Sunday, April 20, 2014

Two Black-and-White Striped Skirts

Last December, I made a striped skirt, just before starting my new job. I've been waiting for some spring weather to break it out, which has finally arrived. (Sorry, no pics on me today. I ran out of time and energy.)

The fabric is a rayon lycra purchased locally and the pattern is out of print: Burda 8687.

One evening after work last week, I cut out a maxi skirt using a striped rayon-lycra fabric from Marcy Tilton. This was quicker to sew than it was to cut it out - you cut each pattern piece as a single piece. The pattern is quite long: I shortened it by 2" at the waist and another 5 at the hem. I am 5'5", so that's a lot of length to remove.

This uses a newly released spring pattern, McCalls 6966.

I am not used to wearing a maxi length, so this will be an interesting experiment. If I get some outfit selfies, I'll post later.

Though the skirts are similar (more similar than I remembered), I like the Burda better. The lower panel on the Burda has additional flare - a nice detail.

Note to self: I own enough black-and-white striped skirts. ;)

Eye Candy - Kaliyana

And because this is a short post, how about some eye candy!

Have you heard of Kaliyana clothing? I'd seen some of their clothing in boutiques and online, but hadn't checked out their website. A blog reader (thanks Mary Jane!) asked if I was familiar with this Canadian clothing line, which prompted me to look them up.

Enjoy this beautiful line of Lagenlook clothing here.

Sunday, April 13, 2014

Colorblocked Hoodie - Vogue 8951

Most of my recent makes have beens skirts, so I decided that it was time to make a non-skirt.

Variety is the spice of life, and all.

This pattern is a fairly recent Vogue - I think it came out in the early spring batch of patterns. It is for a darted split-neck pullover and includes 3 neckline variations: hoodie, collared, and plain. There is an optional kangaroo pocket, side seam hem slits, and the back is longer than the front.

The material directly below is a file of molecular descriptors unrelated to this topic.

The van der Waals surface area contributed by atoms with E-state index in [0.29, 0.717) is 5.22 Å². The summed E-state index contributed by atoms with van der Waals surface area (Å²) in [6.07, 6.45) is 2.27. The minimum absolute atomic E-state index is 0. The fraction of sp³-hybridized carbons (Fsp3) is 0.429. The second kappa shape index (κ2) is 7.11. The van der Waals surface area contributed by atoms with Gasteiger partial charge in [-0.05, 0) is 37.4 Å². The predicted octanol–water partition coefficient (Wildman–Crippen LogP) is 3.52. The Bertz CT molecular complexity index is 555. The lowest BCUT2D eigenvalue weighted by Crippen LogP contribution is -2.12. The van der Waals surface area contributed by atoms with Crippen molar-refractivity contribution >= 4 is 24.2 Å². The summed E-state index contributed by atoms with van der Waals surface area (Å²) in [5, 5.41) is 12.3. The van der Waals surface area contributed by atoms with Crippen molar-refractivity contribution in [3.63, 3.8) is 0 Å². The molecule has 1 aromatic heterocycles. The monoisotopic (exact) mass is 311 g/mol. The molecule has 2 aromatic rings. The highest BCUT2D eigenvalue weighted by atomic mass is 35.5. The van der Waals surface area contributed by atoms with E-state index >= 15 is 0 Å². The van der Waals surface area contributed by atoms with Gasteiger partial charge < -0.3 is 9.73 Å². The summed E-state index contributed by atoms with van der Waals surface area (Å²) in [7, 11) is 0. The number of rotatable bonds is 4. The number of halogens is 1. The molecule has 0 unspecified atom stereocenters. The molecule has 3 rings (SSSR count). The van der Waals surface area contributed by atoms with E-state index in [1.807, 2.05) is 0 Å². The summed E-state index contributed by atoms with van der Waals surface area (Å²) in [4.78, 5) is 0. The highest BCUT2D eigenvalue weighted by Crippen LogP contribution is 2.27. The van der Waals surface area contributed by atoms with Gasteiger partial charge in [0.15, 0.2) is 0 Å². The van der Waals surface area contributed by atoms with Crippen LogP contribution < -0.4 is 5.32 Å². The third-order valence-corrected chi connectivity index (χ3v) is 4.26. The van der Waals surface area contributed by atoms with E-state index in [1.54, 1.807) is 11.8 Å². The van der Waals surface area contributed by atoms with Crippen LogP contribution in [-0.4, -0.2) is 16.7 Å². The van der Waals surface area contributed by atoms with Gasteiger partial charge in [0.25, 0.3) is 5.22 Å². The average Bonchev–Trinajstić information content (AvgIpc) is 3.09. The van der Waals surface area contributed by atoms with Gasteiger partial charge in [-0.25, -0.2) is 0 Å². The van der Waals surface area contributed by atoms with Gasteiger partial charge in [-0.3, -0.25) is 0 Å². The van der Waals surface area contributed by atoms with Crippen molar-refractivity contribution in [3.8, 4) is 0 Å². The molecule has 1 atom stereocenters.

I love this novelty knit - it is a double knit with a lot of drape. One side is red, with a lot of texture, and the other side is solid black. It's a great fabric, from Emma One Sock, many months ago.

The draft of this pattern is a bit unusual for Vogue. The envelope says that it is close fitting and it is! Despite the dart, I had to add a substantial FBA. The pattern features a very high, close-fitting armhole and the sleeve is slim through the bicep. Also, the shoulder is narrower than normal - I had to remove much less than I usually do for Vogue.

I am not usually a fan of hoods, but I liked how it looked as a collar, so I decided to use the hood version. However, I did not want a heavy hood pulling at my neck, so I chose not to line the hood, as the pattern recommends.

My alterations and modifications were:

  • A substantial FBA, and I had to lower the dart by almost 3 inches.
  • The collar is supposed to be lined, but I did not want a "heavy" hood. This fabric is a double-knit, so I used a single layer of fabric and flat felled the hood's CB seam. I omitted the drawstring in the hood. This means that the reverse side of the fabric, which is solid black, shows.
  • I used a size Medium, tapered down to a XS at the hip.
  • I tapered in slightly at the waist - about 1/4" for a total of 1".
  • This top is designed with a mullet hem - so that the back is longer than the front. I shortened the back so that it is the same length as the front.